This conclusion finds further support in the legislative history of the bill, originally known as Senate Bill 58, which became Statutes 1968, chapter 1265. When Senate Bill 58 was considered by the Legislature in 1968 business license taxes were being imposed by certain cities which were measured in part by the gross receipts from the sales of merchandise; also, at least one chartered city (Los Angeles) had levied a utility users' tax as well as a general sales and use tax which was in nonconformance to Bradley-Burns in that the rate imposed was higher than that approved by Bradley-Burns. As amended on July 9, 1968, Senate Bill 58 undertook in section 1 thereof to prohibit local sales or use taxes not in conformity with Bradley-Burns, but also specified that "Nothing in this section shall be construed as prohibiting the levy or collection of any otherwise authorized [6 Cal. 3d 139] license tax upon a business measured by, or according to, gross receipts."

The next amendment to Senate Bill 58, on July 16, 1968, added after "gross receipts" the words "or as prohibiting any tax on public utility services." As amended in the Assembly on July 23, 1968, section 1 of the bill also added the language "or as prohibiting ... any otherwise authorized excise tax upon the purchase of alcoholic beverages for consumption on the premises where sold."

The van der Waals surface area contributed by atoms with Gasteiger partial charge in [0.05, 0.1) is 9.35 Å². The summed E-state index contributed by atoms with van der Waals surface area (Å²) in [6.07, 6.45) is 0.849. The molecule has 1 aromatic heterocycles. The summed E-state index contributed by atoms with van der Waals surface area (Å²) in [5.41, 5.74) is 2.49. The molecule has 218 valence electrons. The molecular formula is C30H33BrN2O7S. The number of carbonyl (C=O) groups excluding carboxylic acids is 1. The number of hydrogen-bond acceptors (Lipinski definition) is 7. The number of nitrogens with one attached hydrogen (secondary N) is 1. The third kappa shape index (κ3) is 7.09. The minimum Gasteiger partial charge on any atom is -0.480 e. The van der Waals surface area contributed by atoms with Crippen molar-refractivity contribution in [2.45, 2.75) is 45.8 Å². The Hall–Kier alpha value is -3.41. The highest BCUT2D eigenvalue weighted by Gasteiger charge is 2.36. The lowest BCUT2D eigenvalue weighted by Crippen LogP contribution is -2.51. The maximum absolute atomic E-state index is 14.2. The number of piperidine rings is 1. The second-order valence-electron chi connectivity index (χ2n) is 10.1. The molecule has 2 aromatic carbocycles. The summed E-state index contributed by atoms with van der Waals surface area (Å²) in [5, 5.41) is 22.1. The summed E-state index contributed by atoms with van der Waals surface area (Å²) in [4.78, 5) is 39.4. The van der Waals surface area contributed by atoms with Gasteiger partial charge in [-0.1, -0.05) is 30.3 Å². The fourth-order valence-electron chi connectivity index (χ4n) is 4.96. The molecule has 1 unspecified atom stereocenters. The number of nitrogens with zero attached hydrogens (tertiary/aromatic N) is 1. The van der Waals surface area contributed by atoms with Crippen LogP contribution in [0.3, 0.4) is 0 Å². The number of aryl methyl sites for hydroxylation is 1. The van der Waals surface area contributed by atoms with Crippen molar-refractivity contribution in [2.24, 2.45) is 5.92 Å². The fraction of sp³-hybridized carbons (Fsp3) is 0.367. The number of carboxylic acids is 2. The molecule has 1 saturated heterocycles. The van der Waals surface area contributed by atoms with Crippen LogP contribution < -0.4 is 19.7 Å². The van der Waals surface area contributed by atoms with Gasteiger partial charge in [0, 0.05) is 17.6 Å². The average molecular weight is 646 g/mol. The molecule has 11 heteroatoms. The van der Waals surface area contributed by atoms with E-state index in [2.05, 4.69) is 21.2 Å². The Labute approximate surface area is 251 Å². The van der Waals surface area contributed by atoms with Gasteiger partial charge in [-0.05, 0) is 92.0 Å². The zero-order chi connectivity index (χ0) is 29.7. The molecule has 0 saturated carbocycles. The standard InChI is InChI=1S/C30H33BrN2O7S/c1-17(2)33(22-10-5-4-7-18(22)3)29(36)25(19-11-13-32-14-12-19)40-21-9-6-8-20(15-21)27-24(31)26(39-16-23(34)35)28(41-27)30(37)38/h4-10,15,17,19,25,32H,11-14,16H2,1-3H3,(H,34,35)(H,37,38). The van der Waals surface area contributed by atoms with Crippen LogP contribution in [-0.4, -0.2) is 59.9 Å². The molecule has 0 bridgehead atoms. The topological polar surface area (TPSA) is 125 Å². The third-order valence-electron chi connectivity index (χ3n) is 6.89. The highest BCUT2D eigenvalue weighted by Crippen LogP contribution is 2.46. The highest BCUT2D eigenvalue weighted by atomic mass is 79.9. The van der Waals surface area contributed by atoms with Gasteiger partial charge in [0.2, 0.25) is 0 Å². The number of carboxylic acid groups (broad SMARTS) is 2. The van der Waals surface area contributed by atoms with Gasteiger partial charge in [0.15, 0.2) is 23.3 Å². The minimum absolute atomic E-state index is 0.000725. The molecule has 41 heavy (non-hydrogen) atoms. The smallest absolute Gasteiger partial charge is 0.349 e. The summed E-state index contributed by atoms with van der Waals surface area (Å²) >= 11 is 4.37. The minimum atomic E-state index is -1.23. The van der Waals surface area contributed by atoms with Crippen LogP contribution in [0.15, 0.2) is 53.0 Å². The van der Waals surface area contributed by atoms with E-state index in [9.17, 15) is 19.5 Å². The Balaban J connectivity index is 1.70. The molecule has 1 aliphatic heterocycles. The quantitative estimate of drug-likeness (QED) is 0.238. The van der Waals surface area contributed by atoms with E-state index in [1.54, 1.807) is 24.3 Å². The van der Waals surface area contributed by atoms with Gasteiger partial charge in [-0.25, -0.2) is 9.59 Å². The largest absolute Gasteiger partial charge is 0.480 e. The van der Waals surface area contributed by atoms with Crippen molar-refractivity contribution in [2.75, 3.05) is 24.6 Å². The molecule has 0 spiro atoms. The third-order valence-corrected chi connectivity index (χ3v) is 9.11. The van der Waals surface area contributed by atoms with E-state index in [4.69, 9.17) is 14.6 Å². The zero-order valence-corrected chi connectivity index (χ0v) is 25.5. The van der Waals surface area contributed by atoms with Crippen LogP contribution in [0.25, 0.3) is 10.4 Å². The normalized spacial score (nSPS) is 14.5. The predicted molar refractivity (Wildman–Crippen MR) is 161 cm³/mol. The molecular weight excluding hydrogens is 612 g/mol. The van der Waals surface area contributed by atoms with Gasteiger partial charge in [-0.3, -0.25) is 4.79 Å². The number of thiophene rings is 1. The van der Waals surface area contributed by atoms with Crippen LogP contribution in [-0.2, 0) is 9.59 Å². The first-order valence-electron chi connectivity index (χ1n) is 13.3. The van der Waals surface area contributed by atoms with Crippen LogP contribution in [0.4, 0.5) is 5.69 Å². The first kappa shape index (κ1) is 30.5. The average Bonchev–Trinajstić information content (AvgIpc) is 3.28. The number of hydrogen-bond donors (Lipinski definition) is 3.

By amendment on July 25, 1968, the language undertaking to prohibit nonconforming local sales and use taxes was deleted, and the bill simply declared that the State Board of Equalization should not administer a nonconforming local ordinance. The language of the paragraph commencing with the words "nothing in this section shall be construed as prohibiting ..." was not substantially changed.

By amendment on July 30, 1968, slightly modified on July 31, the above paragraph was changed to the form in which it was finally enacted as the third and final paragraph of section 7203.5 of the Revenue and Taxation Code. (Ante, fn. 2.) Thereby, the language "substantially different tax" was substituted for the earlier specific enumeration of taxes which were not intended to be prohibited. It thus appears that the Legislature chose to employ the expression "substantially different tax" to refer to the taxes excluded from the restrictions of Bradley-Burns, rather than to attempt to specifically name such excluded taxes, lest the specification lead to the view that the prohibitions of section 7203.5 encompassed other permissible forms of local taxation not intended to fall within its scope. Accordingly, the utility users' tax was seemingly intended to be excluded from the restrictions of the Bradley-Burns Act.